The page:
What do baseball, gangs and business have in common? Well for a short while anyway they were all in the cap business. New Era the officially licensed manufacturer of the New York Yankees baseball caps came out with three different cap designs imitating gang colors and logos alongside the familiar interlocked NY of the baseball team. They featured a red and black bandanna design for the Bloods, blue and gray for the Crips and a gold crown for the Latin Kings.
Activists were outraged and said New Era, the Yankees and the MLB are deliberately marketing gang paraphernalia to gang members and wannabes.
“It is a scandal with the work that we do to walk around the corner in our community and find that Corporate America is profiting on the blood of our kids.” said Stan Koehler, director of Peace on the Street.
“To have this company actually come out here and produce gang paraphernalia that’s going to hurt kids, they don’t realize that if you wear the wrong cap on the wrong block you will get opened up, you will get slashed or jumped, so you can die…..they need to be aware that the wrong color combination in our community can be fatal.”
“Bandannas represent gang flags,” said Brian Martinez, an NYPD detective involved with Peace on the Street. “New Era is making it really convenient for gang members, because now your flag is part of your hat.”
At Tom, Dick and Harry’s on East 106th Street, manager Isaiah Hill pulled the gang-themed caps from the shelves.
“These guys are right,” said Hill. “This is a very dangerous fad that could cause serious violence.”
Johnny Rivera, who led the group of protesters, first discovered the caps while shopping with his son for back-to-school gear last week. He offered to buy his son a black New Era baseball cap with a gold Yankee logo and embroidered crown. The 11-year-old explained to his then-clueless father that the hat was “a gang thing,” and wearing it would put him in danger. “This is not something I was aware of as a 45-year old father buying a hat for my 11-year old kid,” he said.
Both MLB and the Yankees insisted they were unaware of the symbolism in the cap designs, with the New York team noting they were never given a chance to review the new hats until they were already for sale.
The team was “completely unaware that caps with gang-related logos and colors had been manufactured with the New York Yankees logo on them,” said a Yankees statement. “The New York Yankees oppose any garment that may be associated with gangs or gang-related activity.”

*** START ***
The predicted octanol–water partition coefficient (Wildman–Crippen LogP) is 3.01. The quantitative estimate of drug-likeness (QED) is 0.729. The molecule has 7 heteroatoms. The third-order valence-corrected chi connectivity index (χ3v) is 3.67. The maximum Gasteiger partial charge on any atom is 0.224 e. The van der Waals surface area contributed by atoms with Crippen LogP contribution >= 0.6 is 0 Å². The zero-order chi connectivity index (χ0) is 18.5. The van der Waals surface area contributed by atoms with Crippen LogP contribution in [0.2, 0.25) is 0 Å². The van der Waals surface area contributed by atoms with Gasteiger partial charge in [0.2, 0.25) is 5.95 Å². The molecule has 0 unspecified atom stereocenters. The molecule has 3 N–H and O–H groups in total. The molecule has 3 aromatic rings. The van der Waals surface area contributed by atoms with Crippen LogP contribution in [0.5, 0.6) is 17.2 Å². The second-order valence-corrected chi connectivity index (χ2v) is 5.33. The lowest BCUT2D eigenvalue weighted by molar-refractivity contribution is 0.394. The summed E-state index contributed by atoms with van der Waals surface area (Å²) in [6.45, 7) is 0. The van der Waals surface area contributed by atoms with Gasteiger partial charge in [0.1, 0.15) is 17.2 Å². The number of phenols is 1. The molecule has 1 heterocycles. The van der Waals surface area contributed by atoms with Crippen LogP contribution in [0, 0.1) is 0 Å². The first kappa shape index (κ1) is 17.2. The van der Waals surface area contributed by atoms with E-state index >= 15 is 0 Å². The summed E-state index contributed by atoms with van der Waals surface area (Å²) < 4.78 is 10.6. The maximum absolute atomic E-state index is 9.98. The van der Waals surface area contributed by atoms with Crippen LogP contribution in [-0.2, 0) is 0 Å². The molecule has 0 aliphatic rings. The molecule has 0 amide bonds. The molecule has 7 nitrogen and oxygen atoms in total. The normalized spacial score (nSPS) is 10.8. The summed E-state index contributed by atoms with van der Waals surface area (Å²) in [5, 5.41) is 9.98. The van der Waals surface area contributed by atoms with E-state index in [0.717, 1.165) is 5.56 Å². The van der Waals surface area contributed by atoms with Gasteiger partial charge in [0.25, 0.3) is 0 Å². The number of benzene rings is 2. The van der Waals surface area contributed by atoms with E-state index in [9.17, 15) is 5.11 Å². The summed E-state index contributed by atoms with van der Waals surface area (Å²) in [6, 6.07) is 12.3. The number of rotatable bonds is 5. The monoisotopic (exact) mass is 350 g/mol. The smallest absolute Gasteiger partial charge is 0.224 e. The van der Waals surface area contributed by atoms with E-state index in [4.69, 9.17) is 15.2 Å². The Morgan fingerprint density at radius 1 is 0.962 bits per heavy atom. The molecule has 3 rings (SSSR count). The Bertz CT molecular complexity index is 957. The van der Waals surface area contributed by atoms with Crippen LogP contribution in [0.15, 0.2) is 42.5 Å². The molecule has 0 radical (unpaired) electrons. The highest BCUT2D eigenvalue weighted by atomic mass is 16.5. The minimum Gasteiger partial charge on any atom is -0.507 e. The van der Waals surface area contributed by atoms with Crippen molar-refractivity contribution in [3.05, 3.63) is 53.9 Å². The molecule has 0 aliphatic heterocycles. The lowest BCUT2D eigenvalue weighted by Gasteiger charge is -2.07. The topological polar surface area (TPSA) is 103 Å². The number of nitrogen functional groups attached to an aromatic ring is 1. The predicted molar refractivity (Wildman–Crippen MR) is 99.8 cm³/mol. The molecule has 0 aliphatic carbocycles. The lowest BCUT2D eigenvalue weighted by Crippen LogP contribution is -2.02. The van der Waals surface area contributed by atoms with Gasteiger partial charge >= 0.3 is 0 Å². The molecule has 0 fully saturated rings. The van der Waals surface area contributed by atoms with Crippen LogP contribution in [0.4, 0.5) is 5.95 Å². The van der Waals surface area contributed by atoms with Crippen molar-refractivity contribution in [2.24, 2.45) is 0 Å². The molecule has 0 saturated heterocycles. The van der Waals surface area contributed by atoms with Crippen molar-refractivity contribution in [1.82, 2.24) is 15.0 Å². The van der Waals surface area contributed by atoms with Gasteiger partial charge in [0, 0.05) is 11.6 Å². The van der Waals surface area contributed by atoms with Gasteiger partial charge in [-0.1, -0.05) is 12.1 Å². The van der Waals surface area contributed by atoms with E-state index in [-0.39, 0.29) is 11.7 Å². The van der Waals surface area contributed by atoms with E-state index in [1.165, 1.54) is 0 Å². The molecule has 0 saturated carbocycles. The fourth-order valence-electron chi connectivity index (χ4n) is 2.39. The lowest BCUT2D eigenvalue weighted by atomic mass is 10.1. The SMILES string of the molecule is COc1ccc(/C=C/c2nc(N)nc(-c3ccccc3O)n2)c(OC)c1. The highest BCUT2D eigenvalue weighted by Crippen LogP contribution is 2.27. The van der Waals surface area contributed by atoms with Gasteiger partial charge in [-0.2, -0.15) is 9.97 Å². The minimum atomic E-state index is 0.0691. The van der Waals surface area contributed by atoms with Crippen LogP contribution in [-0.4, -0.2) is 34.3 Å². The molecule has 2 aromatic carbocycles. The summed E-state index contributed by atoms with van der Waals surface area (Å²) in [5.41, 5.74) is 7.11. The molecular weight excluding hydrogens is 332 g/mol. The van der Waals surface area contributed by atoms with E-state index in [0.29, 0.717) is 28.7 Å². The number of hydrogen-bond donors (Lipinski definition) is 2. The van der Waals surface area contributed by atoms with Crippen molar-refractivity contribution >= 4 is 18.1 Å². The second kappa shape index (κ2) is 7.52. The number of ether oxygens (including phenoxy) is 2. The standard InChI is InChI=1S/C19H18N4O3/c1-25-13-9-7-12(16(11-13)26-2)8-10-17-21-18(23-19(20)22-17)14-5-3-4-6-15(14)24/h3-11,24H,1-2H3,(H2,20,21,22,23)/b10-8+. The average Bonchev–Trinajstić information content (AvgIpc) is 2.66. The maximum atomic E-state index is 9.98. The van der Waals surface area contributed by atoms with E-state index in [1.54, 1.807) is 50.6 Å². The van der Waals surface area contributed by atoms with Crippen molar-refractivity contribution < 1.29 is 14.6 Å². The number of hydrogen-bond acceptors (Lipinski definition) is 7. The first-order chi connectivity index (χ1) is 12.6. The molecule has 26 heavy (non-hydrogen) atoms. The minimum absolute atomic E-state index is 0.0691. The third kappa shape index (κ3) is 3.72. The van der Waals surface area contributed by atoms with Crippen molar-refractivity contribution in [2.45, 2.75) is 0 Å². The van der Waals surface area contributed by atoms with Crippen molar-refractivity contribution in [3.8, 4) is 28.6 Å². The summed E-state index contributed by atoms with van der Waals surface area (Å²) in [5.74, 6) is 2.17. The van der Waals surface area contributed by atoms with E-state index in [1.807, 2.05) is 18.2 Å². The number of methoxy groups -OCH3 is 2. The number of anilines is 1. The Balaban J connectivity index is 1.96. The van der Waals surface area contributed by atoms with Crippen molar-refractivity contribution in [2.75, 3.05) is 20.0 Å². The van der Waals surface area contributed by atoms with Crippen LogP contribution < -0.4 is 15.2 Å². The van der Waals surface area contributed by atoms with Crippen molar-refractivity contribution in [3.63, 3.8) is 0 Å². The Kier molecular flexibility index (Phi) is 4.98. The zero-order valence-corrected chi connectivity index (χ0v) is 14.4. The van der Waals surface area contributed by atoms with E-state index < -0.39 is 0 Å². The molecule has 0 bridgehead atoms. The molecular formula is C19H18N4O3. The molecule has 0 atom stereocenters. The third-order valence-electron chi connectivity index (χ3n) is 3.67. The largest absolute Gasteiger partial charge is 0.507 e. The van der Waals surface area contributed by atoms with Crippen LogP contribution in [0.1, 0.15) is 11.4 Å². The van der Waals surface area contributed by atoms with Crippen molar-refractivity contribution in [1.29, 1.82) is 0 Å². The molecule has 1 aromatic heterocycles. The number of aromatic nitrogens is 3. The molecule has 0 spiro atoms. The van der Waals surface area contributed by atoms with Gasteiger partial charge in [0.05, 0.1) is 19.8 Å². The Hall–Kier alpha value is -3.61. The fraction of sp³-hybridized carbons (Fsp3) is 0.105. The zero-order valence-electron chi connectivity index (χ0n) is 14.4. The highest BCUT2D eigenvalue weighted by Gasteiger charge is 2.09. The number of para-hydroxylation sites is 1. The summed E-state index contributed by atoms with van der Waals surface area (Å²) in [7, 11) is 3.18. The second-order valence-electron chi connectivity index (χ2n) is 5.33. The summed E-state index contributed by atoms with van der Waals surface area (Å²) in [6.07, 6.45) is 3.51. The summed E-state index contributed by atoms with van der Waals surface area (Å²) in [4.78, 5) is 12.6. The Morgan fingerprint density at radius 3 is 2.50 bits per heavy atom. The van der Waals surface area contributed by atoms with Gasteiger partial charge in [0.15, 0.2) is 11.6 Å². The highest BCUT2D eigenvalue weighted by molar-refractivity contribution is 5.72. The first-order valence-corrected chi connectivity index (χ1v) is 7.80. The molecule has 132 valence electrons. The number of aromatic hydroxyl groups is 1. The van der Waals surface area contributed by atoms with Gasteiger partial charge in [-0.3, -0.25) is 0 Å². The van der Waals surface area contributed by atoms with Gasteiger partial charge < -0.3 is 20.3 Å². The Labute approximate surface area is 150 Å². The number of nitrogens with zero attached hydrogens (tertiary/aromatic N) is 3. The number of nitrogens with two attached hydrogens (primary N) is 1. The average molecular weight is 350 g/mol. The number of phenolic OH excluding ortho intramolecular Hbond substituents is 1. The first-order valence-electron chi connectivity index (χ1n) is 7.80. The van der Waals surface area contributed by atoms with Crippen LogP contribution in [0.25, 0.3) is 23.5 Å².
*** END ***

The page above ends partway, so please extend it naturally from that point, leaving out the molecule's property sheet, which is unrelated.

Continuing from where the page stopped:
New Era ordered the removal of the caps from store shelves after complaints from baseball officials and the public outcry:
“It has been brought to our attention that some combinations of icons and colors on a select number of our caps could be too closely perceived to be in association with gangs,” said Christopher H. Koch, CEO of New Era Cap. “In response, we, along with Major League Baseball, have pulled those caps.”
New Era said it would increase its efforts to ensure it had a better working knowledge of gang symbols, names and locations. All this sounds very good, a company reacting positively to criticism about its business practices, but this is not the first time New Era has been in trouble for manufacturing gang-related caps. Just last June the company recalled 100 of its hats from a Cleveland store after it was alerted it was designing caps with logos representing local gangs.
The logos on the hats represented gangs from “Da Valley” (Garden Valley housing project), “10-5,” for the 105th Street gang called Waste-5 and “HVD” for the street gang on Harvard Avenue. In a very familiar sounding tone the company issued the following statement:
“We had no knowledge the logo on our cap was a gang logo,” said Gerry Matos, senior vice president of marketing for New Era Cap Co. “Once we were alerted, we immediately contacted the retailer and had the caps recalled.”
Mato revealed that the company plans to take steps to ensure that it never happens again.
“We plan to work with police gang suppression units to get the names of gangs across the U.S.,” Mato said. ” We also have told our sales force to ask ‘why’ if a logo is obscure.”
The New Era company, which has produced hats for Major League Baseball since the 1930s, seems to be in tune with the gangs. First in Cleveland and now in New York, each time withdrawing the merchandise after public protest and promising that it will never happen again. It makes you wonder if New Era is consciously or unconsciously promoting or profiting from the proliferation of gangs in the society. It would be interesting to find out who in the company is responsible for the design and marketing of New Era’s merchandise. Have the gangs infiltrated the company or is this just an unfortunate coincidence?